Junos ready for showtime
Showcasing the diversity of Canadian music, hard rockers, indierockers, crooners and comedians unite at this year’s Juno ceremonies onSunday at Vancouver’s GM Place.
Showcasing the diversity of Canadian music, hard rockers, indie rockers, crooners and comedians unite at this year’s Juno ceremonies on Sunday at Vancouver’s GM Place.
“Having all those artists together on stage is ... the best way to showcase the diversity of the Canadian industry,” said festival organizer and Canadian Academy of Recording Arts and Sciences (CARAS) president Melanie Berry. “Some Bryan Adams or Sarah McLaughlin fans don’t know City and Colour, and watching this performance is part of that process of discovery.”
Since she became involved in 2003, Berry’s watched the event gain momentum as it’s moved across the country over the years. Along with the two-hour broadcasted ceremony, this year’s four-day celebration features a JunoCup face-off between NHL Alumni and Rockers, a free outdoor Juno Fan Fest, and the weekend JunoFest, which takes place at 19 Vancouver venues.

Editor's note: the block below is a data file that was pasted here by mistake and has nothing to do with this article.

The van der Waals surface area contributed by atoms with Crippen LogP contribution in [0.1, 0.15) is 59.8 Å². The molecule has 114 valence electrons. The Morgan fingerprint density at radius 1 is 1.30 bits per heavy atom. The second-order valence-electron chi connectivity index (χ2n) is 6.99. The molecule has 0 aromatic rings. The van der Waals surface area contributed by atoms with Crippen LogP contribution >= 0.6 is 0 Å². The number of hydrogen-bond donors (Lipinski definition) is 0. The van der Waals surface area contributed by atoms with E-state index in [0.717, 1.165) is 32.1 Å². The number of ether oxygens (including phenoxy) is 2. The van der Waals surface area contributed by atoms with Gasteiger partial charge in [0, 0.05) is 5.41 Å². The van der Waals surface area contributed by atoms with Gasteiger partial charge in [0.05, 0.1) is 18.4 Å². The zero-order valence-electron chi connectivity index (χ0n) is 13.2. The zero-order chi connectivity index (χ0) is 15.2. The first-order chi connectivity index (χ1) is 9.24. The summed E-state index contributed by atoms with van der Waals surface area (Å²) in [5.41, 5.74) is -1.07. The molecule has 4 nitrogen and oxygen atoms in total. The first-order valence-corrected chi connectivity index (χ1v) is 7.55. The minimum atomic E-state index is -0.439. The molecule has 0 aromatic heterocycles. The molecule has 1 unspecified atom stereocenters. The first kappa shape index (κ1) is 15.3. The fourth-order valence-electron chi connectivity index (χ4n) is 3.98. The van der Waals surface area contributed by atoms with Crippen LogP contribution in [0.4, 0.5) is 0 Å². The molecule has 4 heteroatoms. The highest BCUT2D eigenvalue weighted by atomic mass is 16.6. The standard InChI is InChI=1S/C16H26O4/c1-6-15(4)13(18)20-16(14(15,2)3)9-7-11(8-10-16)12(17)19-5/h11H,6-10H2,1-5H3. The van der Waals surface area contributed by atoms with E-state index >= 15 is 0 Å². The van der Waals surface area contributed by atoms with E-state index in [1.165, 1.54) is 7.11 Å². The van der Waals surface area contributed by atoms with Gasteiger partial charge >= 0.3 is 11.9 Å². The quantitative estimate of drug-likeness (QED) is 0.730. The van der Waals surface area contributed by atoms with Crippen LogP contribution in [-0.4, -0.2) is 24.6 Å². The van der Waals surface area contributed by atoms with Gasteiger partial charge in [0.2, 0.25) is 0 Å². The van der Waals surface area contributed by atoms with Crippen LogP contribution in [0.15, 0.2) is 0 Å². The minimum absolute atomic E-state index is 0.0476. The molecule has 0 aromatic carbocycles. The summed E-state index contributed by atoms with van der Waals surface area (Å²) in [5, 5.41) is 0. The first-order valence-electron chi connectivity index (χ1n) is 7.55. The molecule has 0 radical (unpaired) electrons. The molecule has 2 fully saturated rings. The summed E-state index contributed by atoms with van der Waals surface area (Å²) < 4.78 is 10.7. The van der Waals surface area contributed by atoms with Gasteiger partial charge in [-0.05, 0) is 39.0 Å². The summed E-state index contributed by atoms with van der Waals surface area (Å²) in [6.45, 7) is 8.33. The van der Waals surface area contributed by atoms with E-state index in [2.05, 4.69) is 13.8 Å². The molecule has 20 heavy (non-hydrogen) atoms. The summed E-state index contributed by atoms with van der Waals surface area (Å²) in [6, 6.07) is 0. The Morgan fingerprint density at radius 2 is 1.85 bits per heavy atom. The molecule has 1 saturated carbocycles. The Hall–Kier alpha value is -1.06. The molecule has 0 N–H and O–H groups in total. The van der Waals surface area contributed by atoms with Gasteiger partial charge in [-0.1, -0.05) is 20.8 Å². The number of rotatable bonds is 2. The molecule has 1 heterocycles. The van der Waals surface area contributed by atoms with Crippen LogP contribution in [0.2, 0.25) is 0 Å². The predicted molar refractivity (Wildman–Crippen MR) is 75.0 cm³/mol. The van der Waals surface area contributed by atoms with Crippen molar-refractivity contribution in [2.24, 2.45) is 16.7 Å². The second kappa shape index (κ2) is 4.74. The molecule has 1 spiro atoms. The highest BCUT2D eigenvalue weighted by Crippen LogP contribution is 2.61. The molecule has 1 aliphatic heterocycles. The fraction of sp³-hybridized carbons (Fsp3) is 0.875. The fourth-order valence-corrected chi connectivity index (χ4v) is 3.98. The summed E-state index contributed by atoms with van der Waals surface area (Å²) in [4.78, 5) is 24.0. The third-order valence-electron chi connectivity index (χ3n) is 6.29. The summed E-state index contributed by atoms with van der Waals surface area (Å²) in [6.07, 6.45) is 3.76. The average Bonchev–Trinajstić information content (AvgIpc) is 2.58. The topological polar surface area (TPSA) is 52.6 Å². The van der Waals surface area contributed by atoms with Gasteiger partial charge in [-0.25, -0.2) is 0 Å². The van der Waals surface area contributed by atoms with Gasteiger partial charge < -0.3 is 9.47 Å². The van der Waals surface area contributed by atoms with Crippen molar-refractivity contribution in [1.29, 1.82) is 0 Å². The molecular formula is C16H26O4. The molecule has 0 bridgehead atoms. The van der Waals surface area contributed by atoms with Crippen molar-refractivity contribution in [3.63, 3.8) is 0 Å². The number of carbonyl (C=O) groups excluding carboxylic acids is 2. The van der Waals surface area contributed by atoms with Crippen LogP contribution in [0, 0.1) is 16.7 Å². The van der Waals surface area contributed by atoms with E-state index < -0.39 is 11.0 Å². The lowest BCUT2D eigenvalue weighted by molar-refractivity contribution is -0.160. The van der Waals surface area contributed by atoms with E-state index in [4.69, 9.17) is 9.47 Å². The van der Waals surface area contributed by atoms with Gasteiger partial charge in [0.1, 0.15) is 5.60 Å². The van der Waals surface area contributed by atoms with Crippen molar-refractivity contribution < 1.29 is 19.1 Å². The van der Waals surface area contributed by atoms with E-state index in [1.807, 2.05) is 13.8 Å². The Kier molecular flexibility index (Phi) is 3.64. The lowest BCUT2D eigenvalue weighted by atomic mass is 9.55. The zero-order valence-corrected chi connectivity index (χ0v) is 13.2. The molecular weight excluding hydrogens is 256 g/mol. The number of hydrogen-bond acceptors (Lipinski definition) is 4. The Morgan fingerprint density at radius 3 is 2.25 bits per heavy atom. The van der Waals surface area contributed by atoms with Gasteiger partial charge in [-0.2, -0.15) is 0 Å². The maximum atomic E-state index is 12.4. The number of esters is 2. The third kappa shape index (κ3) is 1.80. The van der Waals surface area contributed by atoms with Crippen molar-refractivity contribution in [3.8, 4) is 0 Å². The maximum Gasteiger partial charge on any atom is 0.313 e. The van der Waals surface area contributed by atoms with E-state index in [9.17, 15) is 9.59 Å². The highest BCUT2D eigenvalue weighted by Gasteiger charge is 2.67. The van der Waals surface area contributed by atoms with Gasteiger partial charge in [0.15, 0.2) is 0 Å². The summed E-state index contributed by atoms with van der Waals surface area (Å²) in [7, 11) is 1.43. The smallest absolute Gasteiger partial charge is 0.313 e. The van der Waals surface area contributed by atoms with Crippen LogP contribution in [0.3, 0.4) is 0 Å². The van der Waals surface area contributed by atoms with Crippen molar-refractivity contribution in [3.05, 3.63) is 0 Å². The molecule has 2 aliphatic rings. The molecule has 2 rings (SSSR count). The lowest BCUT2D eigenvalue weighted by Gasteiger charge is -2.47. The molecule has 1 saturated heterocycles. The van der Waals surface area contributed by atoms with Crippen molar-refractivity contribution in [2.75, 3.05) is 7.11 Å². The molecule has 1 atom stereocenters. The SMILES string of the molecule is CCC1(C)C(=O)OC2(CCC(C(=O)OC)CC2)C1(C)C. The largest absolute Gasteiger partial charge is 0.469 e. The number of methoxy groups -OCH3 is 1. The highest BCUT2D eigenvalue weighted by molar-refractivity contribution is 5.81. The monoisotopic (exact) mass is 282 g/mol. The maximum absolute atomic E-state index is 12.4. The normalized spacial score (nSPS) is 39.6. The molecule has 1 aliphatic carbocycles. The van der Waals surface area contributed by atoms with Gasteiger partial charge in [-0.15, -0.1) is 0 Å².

Kicking off with the most pyrotechnics yet seen on Canadian television, the ceremony is hosted by comedian Russell Peters. Loverboy will be inducted into the Canadian Music Hall of Fame, and Sarah McLachlan receives the Allan Waters Humanitarian Award. Performers include big name rockers Sam Roberts Band and Nickelback — who lead the nominees with five and four awards respectively —Bryan Adams, and Great Big Sea. Other acts like Crystal Shawanda and The Stills demonstrate the talent of up-and-coming artists.
“With the rise of the digital age, (independent Canadian artists) can be distributed and heard around the world,” said Berry. “(The Polaris Music Prize) has been all positive ... Some things are different, but if you look at it, you’ll find that of the (Polaris) nominees in the past three years, 60 per cent are up for Junos, so there’s lots of crossover.”
Given the current economic situation and recent federal budget cuts to arts and culture programs, (including to the Canada Music Fund, a Juno sponsor), the music industry faces challenges.
But Berry, whose not-for-profit organization so far hasn’t been affected, points to continuing global awareness of Canada’s musicians as evidence of industry success.
“We’re all cognizant of the economy (and so planning and ticket prices for the Junos are designed) with that in mind.
“Sponsor dollars are tighter as companies tighten their belts ... But being an annual event (with repeat sponsors), we’re lucky,” said Berry. “Budget cuts have hurt festivals and organizations, and it’s really a shame to see them. We’re hoping to see a reversal and funding put back in.”